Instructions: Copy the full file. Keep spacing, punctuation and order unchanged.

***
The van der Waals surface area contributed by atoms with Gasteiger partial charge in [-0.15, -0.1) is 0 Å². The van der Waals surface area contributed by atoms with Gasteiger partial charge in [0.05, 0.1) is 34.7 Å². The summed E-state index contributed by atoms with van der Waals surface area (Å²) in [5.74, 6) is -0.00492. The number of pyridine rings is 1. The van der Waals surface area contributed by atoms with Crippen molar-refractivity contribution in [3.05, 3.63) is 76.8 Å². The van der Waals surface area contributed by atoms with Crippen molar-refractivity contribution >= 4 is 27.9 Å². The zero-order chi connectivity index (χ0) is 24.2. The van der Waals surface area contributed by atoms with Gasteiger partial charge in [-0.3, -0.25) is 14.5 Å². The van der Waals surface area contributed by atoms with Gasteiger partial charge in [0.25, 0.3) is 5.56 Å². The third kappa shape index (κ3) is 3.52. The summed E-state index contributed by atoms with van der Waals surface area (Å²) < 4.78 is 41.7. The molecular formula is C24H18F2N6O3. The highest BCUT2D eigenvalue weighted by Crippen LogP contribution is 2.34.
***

The van der Waals surface area contributed by atoms with Gasteiger partial charge in [-0.15, -0.1) is 0 Å². The van der Waals surface area contributed by atoms with Gasteiger partial charge in [0.05, 0.1) is 34.7 Å². The summed E-state index contributed by atoms with van der Waals surface area (Å²) in [5.74, 6) is -0.00492. The number of pyridine rings is 1. The van der Waals surface area contributed by atoms with Crippen molar-refractivity contribution in [3.05, 3.63) is 76.8 Å². The van der Waals surface area contributed by atoms with Crippen molar-refractivity contribution >= 4 is 27.9 Å². The zero-order chi connectivity index (χ0) is 24.2. The van der Waals surface area contributed by atoms with Gasteiger partial charge in [-0.3, -0.25) is 14.5 Å². The van der Waals surface area contributed by atoms with Gasteiger partial charge in [0.25, 0.3) is 5.56 Å². The third kappa shape index (κ3) is 3.52. The summed E-state index contributed by atoms with van der Waals surface area (Å²) < 4.78 is 41.7. The molecular formula is C24H18F2N6O3. The highest BCUT2D eigenvalue weighted by Crippen LogP contribution is 2.34.